I usually stop at information centers when I travel to a new place. Last week I headed over to the Roadtrek factory in Kitchener, Ontario, Canada. On the way there I stopped at the tourist center on Highway 401 after entering Canada from the Ambassador Bridge in Windsor, across from Detroit. I told the women working there that I was interested in a certain area and photography. They had some great recommendations for me including a brochure on the waterfalls of Grey County. They provided other pamphlets and guides on the many lighthouses of the Bruce Peninsula, a butterfly park, and some others as well.
On Thursday, while hanging out at the dealership, I heard that Friday would be a cloudy rainy day. Woo-hoo! Waterfall shooting weather! It turned out to be a cloudy gray day with drizzle throughout the day. The clouds are perfect for shooting waterfalls because they help to diffuse the sunlight. The waterfalls and the scenery around them will have a nice consistent light on an overcast day.
Sunny days are difficult for a few reasons. Waterfalls tend to be in gorges with cliffs on the side and trees above. That means shadows across the waterfall. Additionally, the water in sunlight is really bright. Those shadowed areas are really dark. Most cameras have a lot of difficulty with this kind of light.
When shooting waterfalls I almost always use a tripod. Really I use a tripod for pretty much everything as I move too much. The tripod keeps everything nice and steady so that the only thing moving is what I tend to having moving: the water. Rocks shouldn’t have any motion in them. One thing to watch for when composing your shot are trees and plants near the waterfall. The wind that the waterfall creates will blow those around. A few blurred leaves are acceptable to me but I don’t want too much blur.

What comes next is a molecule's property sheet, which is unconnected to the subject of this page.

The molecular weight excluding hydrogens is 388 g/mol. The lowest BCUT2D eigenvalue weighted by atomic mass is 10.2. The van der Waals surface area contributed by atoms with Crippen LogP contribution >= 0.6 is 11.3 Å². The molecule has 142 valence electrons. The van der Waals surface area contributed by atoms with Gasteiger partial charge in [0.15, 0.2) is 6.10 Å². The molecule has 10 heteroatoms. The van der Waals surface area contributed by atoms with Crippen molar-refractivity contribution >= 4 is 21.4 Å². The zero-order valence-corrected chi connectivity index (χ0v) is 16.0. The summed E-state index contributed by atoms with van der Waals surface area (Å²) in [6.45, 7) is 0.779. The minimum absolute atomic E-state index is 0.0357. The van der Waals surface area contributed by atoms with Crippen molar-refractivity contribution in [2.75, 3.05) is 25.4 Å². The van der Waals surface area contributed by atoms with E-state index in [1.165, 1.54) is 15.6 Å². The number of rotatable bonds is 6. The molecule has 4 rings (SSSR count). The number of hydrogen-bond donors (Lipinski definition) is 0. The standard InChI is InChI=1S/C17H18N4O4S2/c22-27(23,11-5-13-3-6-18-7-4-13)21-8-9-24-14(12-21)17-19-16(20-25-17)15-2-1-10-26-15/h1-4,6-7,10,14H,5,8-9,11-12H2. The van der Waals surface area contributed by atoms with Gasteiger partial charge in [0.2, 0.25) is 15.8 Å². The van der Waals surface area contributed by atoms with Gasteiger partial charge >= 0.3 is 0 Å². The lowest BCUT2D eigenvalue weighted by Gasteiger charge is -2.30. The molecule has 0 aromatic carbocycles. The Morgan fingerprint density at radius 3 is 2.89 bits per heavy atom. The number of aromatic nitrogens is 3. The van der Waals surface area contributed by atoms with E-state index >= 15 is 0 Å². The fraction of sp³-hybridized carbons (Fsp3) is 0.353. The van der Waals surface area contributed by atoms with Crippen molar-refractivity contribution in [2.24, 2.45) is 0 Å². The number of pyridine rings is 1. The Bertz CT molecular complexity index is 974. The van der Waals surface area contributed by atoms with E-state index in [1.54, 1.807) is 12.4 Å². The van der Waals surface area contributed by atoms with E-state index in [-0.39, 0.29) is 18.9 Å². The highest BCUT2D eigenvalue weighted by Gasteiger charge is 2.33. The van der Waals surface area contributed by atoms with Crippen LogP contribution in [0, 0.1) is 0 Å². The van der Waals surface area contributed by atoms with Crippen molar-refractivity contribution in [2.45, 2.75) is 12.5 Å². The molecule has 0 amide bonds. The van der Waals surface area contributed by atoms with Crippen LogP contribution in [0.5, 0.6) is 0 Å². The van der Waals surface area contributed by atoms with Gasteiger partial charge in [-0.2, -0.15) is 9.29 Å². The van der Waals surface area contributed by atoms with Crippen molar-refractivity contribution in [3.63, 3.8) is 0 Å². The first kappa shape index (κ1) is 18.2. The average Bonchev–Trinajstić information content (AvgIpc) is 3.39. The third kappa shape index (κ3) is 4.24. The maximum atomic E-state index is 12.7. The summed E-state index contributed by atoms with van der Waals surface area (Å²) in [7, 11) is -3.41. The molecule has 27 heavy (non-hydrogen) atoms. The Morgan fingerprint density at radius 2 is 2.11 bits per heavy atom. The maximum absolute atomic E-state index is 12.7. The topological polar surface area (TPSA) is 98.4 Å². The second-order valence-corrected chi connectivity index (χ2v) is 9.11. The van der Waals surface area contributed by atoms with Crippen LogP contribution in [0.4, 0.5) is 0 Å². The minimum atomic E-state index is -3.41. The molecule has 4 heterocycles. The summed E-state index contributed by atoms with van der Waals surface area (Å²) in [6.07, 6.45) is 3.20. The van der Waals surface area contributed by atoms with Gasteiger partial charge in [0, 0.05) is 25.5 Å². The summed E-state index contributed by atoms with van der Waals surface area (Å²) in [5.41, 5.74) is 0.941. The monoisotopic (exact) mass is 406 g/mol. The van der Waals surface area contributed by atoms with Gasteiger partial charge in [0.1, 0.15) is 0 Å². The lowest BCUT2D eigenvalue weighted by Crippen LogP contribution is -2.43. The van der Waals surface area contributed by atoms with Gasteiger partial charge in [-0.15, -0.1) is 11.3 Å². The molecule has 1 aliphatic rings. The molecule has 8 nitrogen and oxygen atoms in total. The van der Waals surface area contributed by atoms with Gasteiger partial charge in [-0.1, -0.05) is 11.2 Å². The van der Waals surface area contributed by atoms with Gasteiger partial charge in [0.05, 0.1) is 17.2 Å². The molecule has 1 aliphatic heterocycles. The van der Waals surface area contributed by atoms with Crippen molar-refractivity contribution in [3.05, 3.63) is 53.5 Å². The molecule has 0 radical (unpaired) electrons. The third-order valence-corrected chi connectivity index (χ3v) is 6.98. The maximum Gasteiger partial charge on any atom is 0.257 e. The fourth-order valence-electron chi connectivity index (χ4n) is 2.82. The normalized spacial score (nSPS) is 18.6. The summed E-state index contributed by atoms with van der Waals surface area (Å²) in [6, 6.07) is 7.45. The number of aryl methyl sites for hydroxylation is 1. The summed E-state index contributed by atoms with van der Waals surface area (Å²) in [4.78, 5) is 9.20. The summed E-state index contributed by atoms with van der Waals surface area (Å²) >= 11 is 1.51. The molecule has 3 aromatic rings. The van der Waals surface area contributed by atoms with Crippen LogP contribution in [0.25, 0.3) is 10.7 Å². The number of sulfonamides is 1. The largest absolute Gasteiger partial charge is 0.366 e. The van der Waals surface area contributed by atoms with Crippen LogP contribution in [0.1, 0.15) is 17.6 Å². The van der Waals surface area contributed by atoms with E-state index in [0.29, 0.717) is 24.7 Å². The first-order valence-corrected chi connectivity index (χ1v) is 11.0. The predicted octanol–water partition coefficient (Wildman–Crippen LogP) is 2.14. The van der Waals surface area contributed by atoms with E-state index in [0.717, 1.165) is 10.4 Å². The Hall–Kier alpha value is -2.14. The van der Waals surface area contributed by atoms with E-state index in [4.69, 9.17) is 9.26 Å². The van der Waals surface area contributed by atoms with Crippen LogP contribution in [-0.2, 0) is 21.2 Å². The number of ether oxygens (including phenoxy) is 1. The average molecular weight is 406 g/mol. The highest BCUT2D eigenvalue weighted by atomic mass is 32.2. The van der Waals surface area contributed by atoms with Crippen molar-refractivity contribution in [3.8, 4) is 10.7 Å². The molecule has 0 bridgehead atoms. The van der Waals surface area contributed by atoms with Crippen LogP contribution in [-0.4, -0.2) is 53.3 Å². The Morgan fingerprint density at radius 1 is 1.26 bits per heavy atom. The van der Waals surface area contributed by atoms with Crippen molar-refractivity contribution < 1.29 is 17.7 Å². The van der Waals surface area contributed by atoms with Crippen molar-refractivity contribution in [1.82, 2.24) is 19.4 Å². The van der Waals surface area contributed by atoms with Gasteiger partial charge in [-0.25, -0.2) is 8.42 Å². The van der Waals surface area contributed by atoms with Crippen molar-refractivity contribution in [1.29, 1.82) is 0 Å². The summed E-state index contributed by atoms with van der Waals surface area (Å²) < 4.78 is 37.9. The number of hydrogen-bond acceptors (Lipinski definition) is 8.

The other item I normally use for photographing waterfalls is a circular polarizer. This will help cut the glare on the water or wet rocks. Even though there isn’t any direct sunlight on an ideal day, you can still get some glare. You spin the polarizer while looking through the viewfinder of the camera until the glare is reduced on the wet rocks. Sometimes the effect can be very subtle. If you turn the camera sideways you need to rotate the polarizer 90 degrees as well.
When shooting waterfalls each one has something different I want to present. A lot of times it is more important about what I don’t include in the photo. Once I’ve selected my composition I need to decide how I want the water to look. This is controlled by the shutter speed. The other controls such as ISO and aperture revolve around that. I almost always shoot in manual mode, but you can certainly shoot in shutter priority mode and let the camera work out the details. If I want milky smooth water I shoot around 1/2 second. A bit more texture in the water needs around 1/20 second shutter speed. If I want to freeze the water completely, the shutter speed needs to be in the 1/1000 range. This all depends on just how much water is flowing over the waterfall. With a lot of water the times are shorter. With little water the times are longer. But it gives a start to experiment.
For this article, I’ve shared the camera settings under each image to achieve the look I wanted and should help to see some of the different ways to present a waterfall. This final image is a bit different and one of my favorite things to do with a camera. While shooting I move the camera. The goal is an abstract image of a waterfall. It takes practice and I certainly create some bad shots, but it also provides some unusual images that I enjoy.
Next time you’re out there traveling on a cloudy day wishing for those blue skies and sun, consider finding some waterfalls to spend some time with and use the light to your advantage.